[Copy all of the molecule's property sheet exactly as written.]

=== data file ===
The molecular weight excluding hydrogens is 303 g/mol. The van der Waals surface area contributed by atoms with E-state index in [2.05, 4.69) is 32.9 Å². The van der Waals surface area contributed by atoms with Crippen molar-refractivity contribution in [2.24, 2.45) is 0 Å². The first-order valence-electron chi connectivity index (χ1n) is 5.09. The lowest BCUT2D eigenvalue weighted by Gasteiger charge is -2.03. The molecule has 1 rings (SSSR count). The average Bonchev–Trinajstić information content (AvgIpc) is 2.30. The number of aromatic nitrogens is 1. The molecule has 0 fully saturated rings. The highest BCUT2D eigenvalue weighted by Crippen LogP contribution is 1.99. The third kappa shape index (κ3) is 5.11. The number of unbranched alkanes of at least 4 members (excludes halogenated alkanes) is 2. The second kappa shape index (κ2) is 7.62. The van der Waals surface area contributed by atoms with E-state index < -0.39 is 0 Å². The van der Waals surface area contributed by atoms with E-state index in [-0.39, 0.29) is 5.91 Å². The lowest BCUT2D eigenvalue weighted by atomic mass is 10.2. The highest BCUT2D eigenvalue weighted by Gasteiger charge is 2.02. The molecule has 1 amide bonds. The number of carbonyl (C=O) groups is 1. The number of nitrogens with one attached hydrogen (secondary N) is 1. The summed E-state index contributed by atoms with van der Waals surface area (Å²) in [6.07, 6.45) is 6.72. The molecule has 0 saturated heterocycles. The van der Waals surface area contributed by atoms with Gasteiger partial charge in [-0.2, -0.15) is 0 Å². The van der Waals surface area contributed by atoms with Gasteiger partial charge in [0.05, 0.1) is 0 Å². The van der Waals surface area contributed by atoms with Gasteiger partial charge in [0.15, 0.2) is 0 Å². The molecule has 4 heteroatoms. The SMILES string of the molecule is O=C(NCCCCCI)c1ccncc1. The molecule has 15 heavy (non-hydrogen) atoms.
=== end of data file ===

The molecular weight excluding hydrogens is 303 g/mol. The van der Waals surface area contributed by atoms with E-state index in [2.05, 4.69) is 32.9 Å². The van der Waals surface area contributed by atoms with Crippen molar-refractivity contribution in [2.24, 2.45) is 0 Å². The first-order valence-electron chi connectivity index (χ1n) is 5.09. The lowest BCUT2D eigenvalue weighted by Gasteiger charge is -2.03. The molecule has 1 rings (SSSR count). The average Bonchev–Trinajstić information content (AvgIpc) is 2.30. The number of aromatic nitrogens is 1. The molecule has 0 fully saturated rings. The highest BCUT2D eigenvalue weighted by Crippen LogP contribution is 1.99. The third kappa shape index (κ3) is 5.11. The number of unbranched alkanes of at least 4 members (excludes halogenated alkanes) is 2. The second kappa shape index (κ2) is 7.62. The van der Waals surface area contributed by atoms with E-state index < -0.39 is 0 Å². The van der Waals surface area contributed by atoms with E-state index in [-0.39, 0.29) is 5.91 Å². The lowest BCUT2D eigenvalue weighted by atomic mass is 10.2. The highest BCUT2D eigenvalue weighted by Gasteiger charge is 2.02. The molecule has 1 amide bonds. The number of carbonyl (C=O) groups is 1. The number of nitrogens with one attached hydrogen (secondary N) is 1. The summed E-state index contributed by atoms with van der Waals surface area (Å²) in [6.07, 6.45) is 6.72. The molecule has 0 saturated heterocycles. The van der Waals surface area contributed by atoms with Gasteiger partial charge in [-0.2, -0.15) is 0 Å². The van der Waals surface area contributed by atoms with Gasteiger partial charge in [0.05, 0.1) is 0 Å². The van der Waals surface area contributed by atoms with Gasteiger partial charge in [0.15, 0.2) is 0 Å². The molecule has 4 heteroatoms. The SMILES string of the molecule is O=C(NCCCCCI)c1ccncc1. The molecule has 15 heavy (non-hydrogen) atoms.